The Mayhem drone will aim to collect intelligence at hypersonic speeds
The Pentagon just awarded $334 million to a contractor to develop this new uncrewed spy aircraft.
Mayhem is an odd name for a spy, but it’s a pretty good name for a superfast jet. On December 16, the Department of Defense awarded contractor Leidos $334 million to develop a hypersonic flying scout. The award is technically for the “Expendable Hypersonic Multi-mission ISR (intelligence, surveillance, and reconnaissance) and Strike program,” but it’s also known as Mayhem. It will be uncrewed—a drone.
“The Mayhem system will use a scramjet engine to generate thrust, propelling the vehicle across long distances at speeds greater than Mach 5,” Leidos said in a release.
Hypersonic is the threshold defined as five or more times the speed of sound. Many of the recent developments in hypersonic technology have focused on weapons such as missiles that fly fast to evade detection and interception. Speed is profoundly useful for a weapon, as the force of a fast impact can be tremendously deadly even without a warhead on board.
What sets Mayhem apart from more outright destructive designs is that, while still intended to be expendable, the hypersonic Mayhem is a tool more for finding out than flying around.
ISR, which stands for intelligence, surveillance, and reconnaissance and is generally the Pentagon’s acronym for everything involved in discovering, observing, and monitoring activity below, is a mission often associated with slow-moving vehicles. Drones, like the medium-altitude Reaper or the ultra long-endurance Global Hawk, are built to keep watch on activity below, informing how soldiers, sailors, and pilots below all respond. Yet some missions cannot be done at the ponderous speeds of Reaper’s prop engine, or wait for an overhead satellite to be in place.
It is likely in that void, where the need is urgent and the information collection is dangerous, that Mayhem will work best.
Past is prologue
One way to understand the role the Mayhem might have is to look at the history of superfast spy planes. The most famous of these is the SR-71 Blackbirds, and its single-seat, CIA-piloted predecessor, the A-12, also known as Oxcart. Both planes were designed to take photographs without being shot down by anti-air missiles, which had advanced considerably in power and accuracy into the Cold War. The Soviet Union used a ground-to-air missile to shoot down a U-2 spy plane in 1960, and while U-2s still fly today, there are certain missions better suited for a faster vehicle. The Oxcart flew missions for the US above North Vietnam in 1967 and 1968, before it was retired. The two-seat Blackbird, with room for a pilot and a person to crew the sensors, operated into the 1990s
“The SR-71 was designed to fly deep into hostile territory, avoiding interception with its tremendous speed and high altitude. It could operate safely at a maximum speed of Mach 3.3 at an altitude more than sixteen miles, or 25,908 m (85,000 ft), above the earth,” notes the National Air and Space Museum.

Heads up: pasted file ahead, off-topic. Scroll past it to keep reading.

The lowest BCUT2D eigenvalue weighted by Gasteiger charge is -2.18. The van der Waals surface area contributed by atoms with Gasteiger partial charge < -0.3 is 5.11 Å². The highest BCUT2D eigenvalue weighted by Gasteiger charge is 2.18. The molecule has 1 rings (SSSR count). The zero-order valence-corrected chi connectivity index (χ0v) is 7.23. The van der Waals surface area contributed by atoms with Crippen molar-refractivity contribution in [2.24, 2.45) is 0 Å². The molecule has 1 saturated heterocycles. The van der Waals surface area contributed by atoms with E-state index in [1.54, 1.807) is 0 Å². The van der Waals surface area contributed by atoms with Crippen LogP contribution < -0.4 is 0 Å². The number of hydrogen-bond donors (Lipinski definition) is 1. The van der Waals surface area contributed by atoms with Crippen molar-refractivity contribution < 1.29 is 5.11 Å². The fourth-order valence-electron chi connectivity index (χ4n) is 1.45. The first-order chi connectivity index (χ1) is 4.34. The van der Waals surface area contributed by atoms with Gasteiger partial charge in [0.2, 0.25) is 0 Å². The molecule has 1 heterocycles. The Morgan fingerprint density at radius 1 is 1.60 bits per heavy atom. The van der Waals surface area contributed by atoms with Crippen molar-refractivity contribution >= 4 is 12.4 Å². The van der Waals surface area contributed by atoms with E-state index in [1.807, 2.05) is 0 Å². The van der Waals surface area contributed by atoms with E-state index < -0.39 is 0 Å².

The Blackbird entered service in the late 1960s, and was retired in 1998. In April 1988, a decade before the Blackbird’s retirement, Popular Science highlighted what the Air Force would want in a replacement, including a speed of Mach 5 and a service ceiling of above 100,000 feet.
There’s a third distant predecessor to Mayhem: the D-21 supersonic drone. Launched by planes, including the B-52, four D-21s were used to take photographs of China between 1969 and 1971. The drone was designed within the limits of the technology at the time, which meant film cases that had to be ejected and recovered, before they were to be processed in a darkroom. The D-21 flew a fixed path, and then detonated after its mission. None of the four flights over China produced recoverable images, and the program was abandoned.
Uncrewed is good news
What might make Mayhem a better bet in 2022 than any prior attempt at a Blackbird replacement is a conflux of factors, all of which have led to improved drone technology. Removing the need for a pilot onboard a plane can shrink its overall profile, and lets the aircraft operate without the constraints of having to keep people onboard alive.
Cameras, data processing, and wireless data transfer have all improved tremendously in the past decades. The era of using film cameras for aerial surveillance finally ended this summer, and with it the constraints of having to collect or process film negatives. The cameras that make possible drone sensors, like the far-seeing pods on Global Hawks, show an industrial community proficient in far-seeing sensors, though taking pictures with clarity and at speed has its own obstacles. The Blackbird included sensors for listening and recording signals, like radar and radios, and those too could be incorporated into a hypersonic drone.
Like the D-21 before it, Mayhem can be expendable, where the loss of the drone need not mean the loss of information it collected. But expendable doesn’t have to mean that the drone is destroyed at the end of every mission, and a drone that could be recovered and reused offers a boon to military brass looking for a way to confirm reports by photography
“This program is focused on delivering a larger class air-breathing hypersonic system capable of executing multiple missions with a standardized payload interface, providing a significant technological advancement and future capability,” is all the detail provided by the contract announcement for what Mayhem actually will do.
However Mayhem ultimately develops, it will fill a void the Air Force has left open for almost thirty years.